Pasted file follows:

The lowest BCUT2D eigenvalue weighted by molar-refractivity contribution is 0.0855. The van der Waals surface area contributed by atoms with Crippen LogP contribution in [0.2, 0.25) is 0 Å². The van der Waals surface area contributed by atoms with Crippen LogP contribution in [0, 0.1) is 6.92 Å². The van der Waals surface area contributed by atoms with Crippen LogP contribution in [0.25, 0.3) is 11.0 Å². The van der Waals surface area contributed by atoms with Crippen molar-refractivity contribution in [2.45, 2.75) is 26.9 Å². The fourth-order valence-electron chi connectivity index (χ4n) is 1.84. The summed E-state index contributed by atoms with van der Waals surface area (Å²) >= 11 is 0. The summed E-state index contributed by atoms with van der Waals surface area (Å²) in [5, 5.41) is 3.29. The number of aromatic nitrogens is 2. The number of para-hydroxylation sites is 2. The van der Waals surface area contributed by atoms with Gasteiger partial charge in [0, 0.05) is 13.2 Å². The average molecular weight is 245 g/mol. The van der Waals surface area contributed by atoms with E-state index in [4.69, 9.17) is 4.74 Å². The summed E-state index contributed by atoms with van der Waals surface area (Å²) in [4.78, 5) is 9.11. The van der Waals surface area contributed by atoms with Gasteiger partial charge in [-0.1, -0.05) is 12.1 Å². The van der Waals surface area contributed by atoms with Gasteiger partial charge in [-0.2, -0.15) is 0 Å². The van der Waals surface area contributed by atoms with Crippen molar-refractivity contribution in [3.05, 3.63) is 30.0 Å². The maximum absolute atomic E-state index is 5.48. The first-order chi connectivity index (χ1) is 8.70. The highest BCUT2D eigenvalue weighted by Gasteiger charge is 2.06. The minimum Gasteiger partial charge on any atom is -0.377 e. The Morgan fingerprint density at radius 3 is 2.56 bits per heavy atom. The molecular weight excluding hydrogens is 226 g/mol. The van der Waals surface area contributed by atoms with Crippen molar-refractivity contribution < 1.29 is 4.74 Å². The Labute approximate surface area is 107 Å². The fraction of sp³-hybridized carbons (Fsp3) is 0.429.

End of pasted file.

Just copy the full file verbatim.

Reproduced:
The lowest BCUT2D eigenvalue weighted by molar-refractivity contribution is 0.0855. The van der Waals surface area contributed by atoms with Crippen LogP contribution in [0.2, 0.25) is 0 Å². The van der Waals surface area contributed by atoms with Crippen LogP contribution in [0, 0.1) is 6.92 Å². The van der Waals surface area contributed by atoms with Crippen LogP contribution in [0.25, 0.3) is 11.0 Å². The van der Waals surface area contributed by atoms with Crippen molar-refractivity contribution in [2.45, 2.75) is 26.9 Å². The fourth-order valence-electron chi connectivity index (χ4n) is 1.84. The summed E-state index contributed by atoms with van der Waals surface area (Å²) >= 11 is 0. The summed E-state index contributed by atoms with van der Waals surface area (Å²) in [5, 5.41) is 3.29. The number of aromatic nitrogens is 2. The number of para-hydroxylation sites is 2. The van der Waals surface area contributed by atoms with Gasteiger partial charge in [0, 0.05) is 13.2 Å². The average molecular weight is 245 g/mol. The van der Waals surface area contributed by atoms with E-state index in [4.69, 9.17) is 4.74 Å². The summed E-state index contributed by atoms with van der Waals surface area (Å²) in [4.78, 5) is 9.11. The van der Waals surface area contributed by atoms with Gasteiger partial charge in [-0.1, -0.05) is 12.1 Å². The van der Waals surface area contributed by atoms with Gasteiger partial charge in [-0.2, -0.15) is 0 Å². The van der Waals surface area contributed by atoms with Crippen molar-refractivity contribution in [3.05, 3.63) is 30.0 Å². The maximum absolute atomic E-state index is 5.48. The first-order chi connectivity index (χ1) is 8.70. The highest BCUT2D eigenvalue weighted by Gasteiger charge is 2.06. The minimum Gasteiger partial charge on any atom is -0.377 e. The Morgan fingerprint density at radius 3 is 2.56 bits per heavy atom. The molecular weight excluding hydrogens is 226 g/mol. The van der Waals surface area contributed by atoms with Crippen molar-refractivity contribution < 1.29 is 4.74 Å². The Labute approximate surface area is 107 Å². The fraction of sp³-hybridized carbons (Fsp3) is 0.429.